Ian McKinnon is one of the most experienced triallists in the game, and his dog Tess has made the top five at a New Zealand run-off in the past, but it took until the very last leg of the domestic series in Mangonui last weekend for the pair to secure their berth at the upcoming nationals.
The pair did it in style too by delivering a near perfect 99-point effort in the long head event at Landcorp Rangiputa to hold off Leo Jecentho and Smoke by half a point.
The result was even more remarkable considering it was only the third start by Tess on this year's circuit, due to McKinnon being otherwise engaged with work commitments.
"I needed that win to qualify. She knows what to do," McKinnon said of Tess' performance.
He noted the dog is no stranger to competing at elite level; she was runner-up in the New Zealand long head title in Taihape four years ago, but the upcoming event will probably be the 9-year-old bitch's last nationals campaign.
The pair will definitely be considered as strong contenders in the week-long nationals, not least because it is being held on the familiar turf of Mt Ahu Ahu near Kaikohe at the end of this month.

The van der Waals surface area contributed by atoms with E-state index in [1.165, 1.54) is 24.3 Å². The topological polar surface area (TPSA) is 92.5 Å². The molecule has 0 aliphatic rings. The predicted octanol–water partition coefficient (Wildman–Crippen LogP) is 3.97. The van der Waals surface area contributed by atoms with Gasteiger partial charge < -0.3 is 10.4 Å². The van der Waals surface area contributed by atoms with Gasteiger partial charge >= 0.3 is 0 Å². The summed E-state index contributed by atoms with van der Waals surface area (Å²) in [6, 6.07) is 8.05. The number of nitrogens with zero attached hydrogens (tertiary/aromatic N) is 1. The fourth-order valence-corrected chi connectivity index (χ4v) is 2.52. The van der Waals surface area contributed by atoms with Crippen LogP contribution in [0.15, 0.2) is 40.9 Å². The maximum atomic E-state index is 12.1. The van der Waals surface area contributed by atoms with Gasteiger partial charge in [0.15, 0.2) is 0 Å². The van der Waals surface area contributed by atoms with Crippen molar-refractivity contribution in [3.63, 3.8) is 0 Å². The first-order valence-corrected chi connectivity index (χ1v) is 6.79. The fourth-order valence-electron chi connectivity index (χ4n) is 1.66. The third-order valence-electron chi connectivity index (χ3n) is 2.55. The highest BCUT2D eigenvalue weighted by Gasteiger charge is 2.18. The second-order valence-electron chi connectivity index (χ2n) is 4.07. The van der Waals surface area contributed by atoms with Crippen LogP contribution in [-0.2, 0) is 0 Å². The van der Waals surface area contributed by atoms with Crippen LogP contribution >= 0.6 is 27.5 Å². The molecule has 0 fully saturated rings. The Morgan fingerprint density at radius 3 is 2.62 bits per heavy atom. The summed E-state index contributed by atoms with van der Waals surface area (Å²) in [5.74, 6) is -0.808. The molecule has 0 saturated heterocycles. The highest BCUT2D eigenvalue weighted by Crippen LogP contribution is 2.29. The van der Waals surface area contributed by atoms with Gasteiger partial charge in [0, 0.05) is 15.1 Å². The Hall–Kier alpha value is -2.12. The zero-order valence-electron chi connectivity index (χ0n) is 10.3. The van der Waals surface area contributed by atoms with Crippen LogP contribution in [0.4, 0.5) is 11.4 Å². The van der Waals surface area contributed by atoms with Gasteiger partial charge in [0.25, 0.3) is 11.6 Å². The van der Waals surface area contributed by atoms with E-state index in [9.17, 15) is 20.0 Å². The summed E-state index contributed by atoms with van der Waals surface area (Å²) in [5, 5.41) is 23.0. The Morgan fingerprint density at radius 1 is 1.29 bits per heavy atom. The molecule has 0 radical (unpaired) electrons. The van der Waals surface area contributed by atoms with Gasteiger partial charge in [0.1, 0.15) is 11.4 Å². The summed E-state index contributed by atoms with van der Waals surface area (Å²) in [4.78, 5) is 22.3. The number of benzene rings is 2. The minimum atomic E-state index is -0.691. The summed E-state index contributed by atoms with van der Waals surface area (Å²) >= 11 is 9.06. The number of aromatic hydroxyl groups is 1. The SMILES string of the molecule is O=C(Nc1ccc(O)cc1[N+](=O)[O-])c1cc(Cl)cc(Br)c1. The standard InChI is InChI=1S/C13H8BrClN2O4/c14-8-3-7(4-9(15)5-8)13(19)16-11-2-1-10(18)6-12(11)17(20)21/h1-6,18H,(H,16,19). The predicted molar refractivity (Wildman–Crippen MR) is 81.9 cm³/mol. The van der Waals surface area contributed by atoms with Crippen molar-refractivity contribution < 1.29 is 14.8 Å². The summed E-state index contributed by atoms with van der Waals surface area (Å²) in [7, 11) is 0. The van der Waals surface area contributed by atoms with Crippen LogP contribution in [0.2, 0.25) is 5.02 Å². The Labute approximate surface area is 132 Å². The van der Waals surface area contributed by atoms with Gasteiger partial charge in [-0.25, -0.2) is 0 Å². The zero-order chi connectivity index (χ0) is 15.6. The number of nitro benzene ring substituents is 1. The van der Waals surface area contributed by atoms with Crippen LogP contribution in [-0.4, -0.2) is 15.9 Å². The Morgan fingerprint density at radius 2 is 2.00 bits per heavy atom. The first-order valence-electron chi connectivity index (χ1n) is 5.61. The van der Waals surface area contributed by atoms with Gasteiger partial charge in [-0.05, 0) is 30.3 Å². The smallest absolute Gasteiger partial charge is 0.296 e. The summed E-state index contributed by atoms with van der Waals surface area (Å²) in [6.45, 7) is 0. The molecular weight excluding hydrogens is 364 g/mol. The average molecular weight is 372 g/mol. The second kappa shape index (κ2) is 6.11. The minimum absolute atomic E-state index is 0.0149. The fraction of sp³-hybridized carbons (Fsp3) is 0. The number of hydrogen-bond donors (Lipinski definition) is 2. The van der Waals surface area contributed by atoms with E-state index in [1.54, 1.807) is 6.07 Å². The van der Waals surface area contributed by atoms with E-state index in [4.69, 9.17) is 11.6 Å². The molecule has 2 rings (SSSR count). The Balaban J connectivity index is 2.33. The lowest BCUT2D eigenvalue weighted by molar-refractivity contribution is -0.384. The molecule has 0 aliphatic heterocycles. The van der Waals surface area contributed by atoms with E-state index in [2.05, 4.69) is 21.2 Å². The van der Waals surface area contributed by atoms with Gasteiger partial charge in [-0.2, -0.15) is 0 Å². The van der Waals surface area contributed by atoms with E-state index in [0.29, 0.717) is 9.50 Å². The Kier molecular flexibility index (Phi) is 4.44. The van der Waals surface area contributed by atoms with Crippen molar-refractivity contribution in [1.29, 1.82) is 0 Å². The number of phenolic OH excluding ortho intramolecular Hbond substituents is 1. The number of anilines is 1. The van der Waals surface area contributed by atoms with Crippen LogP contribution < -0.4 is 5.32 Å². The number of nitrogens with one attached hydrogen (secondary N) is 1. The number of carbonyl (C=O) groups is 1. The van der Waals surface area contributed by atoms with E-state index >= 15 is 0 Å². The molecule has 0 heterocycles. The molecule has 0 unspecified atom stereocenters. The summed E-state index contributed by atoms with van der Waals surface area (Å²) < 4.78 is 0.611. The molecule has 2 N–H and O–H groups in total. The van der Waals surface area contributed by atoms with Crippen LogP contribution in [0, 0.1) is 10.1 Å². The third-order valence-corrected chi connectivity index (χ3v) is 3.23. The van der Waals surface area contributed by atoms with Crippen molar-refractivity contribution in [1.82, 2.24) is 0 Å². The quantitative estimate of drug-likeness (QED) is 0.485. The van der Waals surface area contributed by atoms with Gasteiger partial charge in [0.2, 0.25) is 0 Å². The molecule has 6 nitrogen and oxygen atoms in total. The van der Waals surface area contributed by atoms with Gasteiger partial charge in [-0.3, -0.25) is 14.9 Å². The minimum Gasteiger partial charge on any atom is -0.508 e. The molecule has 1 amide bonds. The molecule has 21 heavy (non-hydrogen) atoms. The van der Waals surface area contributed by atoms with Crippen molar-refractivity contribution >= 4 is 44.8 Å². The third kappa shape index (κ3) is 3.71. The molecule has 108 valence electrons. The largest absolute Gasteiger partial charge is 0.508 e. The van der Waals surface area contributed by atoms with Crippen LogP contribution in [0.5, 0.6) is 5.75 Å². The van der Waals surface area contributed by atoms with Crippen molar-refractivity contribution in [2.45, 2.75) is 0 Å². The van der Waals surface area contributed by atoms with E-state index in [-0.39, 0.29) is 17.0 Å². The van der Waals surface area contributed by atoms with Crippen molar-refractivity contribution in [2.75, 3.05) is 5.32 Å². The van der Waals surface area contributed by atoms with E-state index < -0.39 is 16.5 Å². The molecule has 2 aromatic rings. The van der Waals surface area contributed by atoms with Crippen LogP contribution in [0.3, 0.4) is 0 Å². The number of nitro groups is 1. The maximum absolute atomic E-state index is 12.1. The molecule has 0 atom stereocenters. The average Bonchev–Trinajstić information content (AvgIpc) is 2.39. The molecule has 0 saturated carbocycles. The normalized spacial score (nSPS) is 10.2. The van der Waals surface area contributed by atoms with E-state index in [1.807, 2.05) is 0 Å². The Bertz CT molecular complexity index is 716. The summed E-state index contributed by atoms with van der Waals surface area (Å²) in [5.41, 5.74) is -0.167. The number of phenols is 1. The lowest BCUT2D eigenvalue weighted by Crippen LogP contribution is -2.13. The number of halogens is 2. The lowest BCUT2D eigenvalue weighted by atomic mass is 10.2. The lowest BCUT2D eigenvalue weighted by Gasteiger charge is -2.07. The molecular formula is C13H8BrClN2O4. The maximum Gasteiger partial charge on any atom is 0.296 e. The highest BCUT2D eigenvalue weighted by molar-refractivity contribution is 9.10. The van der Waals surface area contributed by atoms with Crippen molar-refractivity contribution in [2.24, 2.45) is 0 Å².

Of course, McKinnon is going to be there regardless of whether Tess had qualified or not. As a member of the hosting Bay of Islands Sheep Dog Trial Club, he is in charge of running the bar.
Tess was one of six dogs that qualified for the 2019 nats from the Mangonui trial last Friday and Saturday. Others to make the cut were Barney Strong and Queen from Turangi, alongside the dogs of Mike Moody, Roddy Thompson, Duncan Gilligan and Grant West.
They now join a field of more than 450 dogs from all over New Zealand vying for a variety of national titles in the Far North.
A report from the Mangonui trial, the 12th and final leg of the Northland Sheep Dog Trial Centre's annual circuit, is forthcoming. The series offered competitors a chance to qualify their dogs for the 2019 New Zealand Sheep Dog Trial National and North Island Championships, which this year are being held on Mt Ahu Ahu near Kaikohe from May 27 to June 1.